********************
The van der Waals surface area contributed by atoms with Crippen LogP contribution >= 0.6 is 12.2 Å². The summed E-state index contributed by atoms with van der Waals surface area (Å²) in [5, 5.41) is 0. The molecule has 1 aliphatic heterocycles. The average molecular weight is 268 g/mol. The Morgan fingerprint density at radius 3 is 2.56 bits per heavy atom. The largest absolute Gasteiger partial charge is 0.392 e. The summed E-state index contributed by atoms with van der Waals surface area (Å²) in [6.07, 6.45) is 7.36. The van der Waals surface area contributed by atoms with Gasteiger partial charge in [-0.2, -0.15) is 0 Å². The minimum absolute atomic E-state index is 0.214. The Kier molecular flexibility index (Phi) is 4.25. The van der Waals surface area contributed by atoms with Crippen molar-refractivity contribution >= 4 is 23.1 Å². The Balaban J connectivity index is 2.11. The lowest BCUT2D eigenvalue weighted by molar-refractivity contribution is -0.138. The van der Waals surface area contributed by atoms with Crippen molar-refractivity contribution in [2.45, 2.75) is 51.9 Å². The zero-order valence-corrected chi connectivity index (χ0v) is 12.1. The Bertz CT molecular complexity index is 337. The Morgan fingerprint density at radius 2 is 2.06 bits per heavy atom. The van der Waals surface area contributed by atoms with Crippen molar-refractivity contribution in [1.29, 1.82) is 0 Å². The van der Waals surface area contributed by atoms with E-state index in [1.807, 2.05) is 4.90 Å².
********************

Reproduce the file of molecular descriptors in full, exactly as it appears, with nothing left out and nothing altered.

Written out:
The van der Waals surface area contributed by atoms with Crippen LogP contribution >= 0.6 is 12.2 Å². The summed E-state index contributed by atoms with van der Waals surface area (Å²) in [5, 5.41) is 0. The molecule has 1 aliphatic heterocycles. The average molecular weight is 268 g/mol. The Morgan fingerprint density at radius 3 is 2.56 bits per heavy atom. The largest absolute Gasteiger partial charge is 0.392 e. The summed E-state index contributed by atoms with van der Waals surface area (Å²) in [6.07, 6.45) is 7.36. The van der Waals surface area contributed by atoms with Gasteiger partial charge in [-0.2, -0.15) is 0 Å². The minimum absolute atomic E-state index is 0.214. The Kier molecular flexibility index (Phi) is 4.25. The van der Waals surface area contributed by atoms with Crippen molar-refractivity contribution >= 4 is 23.1 Å². The Balaban J connectivity index is 2.11. The lowest BCUT2D eigenvalue weighted by molar-refractivity contribution is -0.138. The van der Waals surface area contributed by atoms with Crippen molar-refractivity contribution in [2.45, 2.75) is 51.9 Å². The zero-order valence-corrected chi connectivity index (χ0v) is 12.1. The Bertz CT molecular complexity index is 337. The Morgan fingerprint density at radius 2 is 2.06 bits per heavy atom. The van der Waals surface area contributed by atoms with Crippen molar-refractivity contribution in [1.29, 1.82) is 0 Å². The van der Waals surface area contributed by atoms with E-state index in [1.807, 2.05) is 4.90 Å².